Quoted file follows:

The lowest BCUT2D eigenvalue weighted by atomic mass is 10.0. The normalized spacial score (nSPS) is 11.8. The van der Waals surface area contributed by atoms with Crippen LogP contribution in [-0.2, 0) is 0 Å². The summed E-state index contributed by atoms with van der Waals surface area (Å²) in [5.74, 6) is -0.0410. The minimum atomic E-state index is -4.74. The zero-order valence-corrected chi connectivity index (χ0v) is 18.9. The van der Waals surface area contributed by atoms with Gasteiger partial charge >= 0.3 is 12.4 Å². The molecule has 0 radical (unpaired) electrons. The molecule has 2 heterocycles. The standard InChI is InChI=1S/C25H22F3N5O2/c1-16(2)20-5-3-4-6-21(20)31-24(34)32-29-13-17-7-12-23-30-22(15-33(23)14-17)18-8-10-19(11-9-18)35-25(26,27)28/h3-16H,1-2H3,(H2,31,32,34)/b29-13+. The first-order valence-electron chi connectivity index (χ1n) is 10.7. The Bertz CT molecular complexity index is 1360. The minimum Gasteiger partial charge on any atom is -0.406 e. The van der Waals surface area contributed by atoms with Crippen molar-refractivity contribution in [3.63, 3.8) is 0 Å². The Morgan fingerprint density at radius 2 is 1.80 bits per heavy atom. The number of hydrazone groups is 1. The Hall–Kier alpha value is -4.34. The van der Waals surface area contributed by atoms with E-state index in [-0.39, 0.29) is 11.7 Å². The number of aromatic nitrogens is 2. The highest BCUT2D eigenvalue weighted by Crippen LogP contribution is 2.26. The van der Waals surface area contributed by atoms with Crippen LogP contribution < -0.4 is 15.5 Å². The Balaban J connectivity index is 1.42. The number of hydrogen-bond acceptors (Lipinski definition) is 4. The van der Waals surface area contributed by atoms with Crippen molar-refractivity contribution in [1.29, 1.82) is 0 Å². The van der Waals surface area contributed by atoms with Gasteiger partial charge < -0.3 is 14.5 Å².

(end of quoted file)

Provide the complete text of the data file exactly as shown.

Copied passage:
The lowest BCUT2D eigenvalue weighted by atomic mass is 10.0. The normalized spacial score (nSPS) is 11.8. The van der Waals surface area contributed by atoms with Crippen LogP contribution in [-0.2, 0) is 0 Å². The summed E-state index contributed by atoms with van der Waals surface area (Å²) in [5.74, 6) is -0.0410. The minimum atomic E-state index is -4.74. The zero-order valence-corrected chi connectivity index (χ0v) is 18.9. The van der Waals surface area contributed by atoms with Gasteiger partial charge >= 0.3 is 12.4 Å². The molecule has 0 radical (unpaired) electrons. The molecule has 2 heterocycles. The standard InChI is InChI=1S/C25H22F3N5O2/c1-16(2)20-5-3-4-6-21(20)31-24(34)32-29-13-17-7-12-23-30-22(15-33(23)14-17)18-8-10-19(11-9-18)35-25(26,27)28/h3-16H,1-2H3,(H2,31,32,34)/b29-13+. The first-order valence-electron chi connectivity index (χ1n) is 10.7. The Bertz CT molecular complexity index is 1360. The minimum Gasteiger partial charge on any atom is -0.406 e. The van der Waals surface area contributed by atoms with Crippen molar-refractivity contribution in [3.63, 3.8) is 0 Å². The Morgan fingerprint density at radius 2 is 1.80 bits per heavy atom. The number of hydrazone groups is 1. The Hall–Kier alpha value is -4.34. The van der Waals surface area contributed by atoms with E-state index in [-0.39, 0.29) is 11.7 Å². The number of aromatic nitrogens is 2. The highest BCUT2D eigenvalue weighted by Crippen LogP contribution is 2.26. The van der Waals surface area contributed by atoms with Crippen LogP contribution < -0.4 is 15.5 Å². The Balaban J connectivity index is 1.42. The number of hydrogen-bond acceptors (Lipinski definition) is 4. The van der Waals surface area contributed by atoms with Crippen molar-refractivity contribution in [1.29, 1.82) is 0 Å². The van der Waals surface area contributed by atoms with Gasteiger partial charge < -0.3 is 14.5 Å².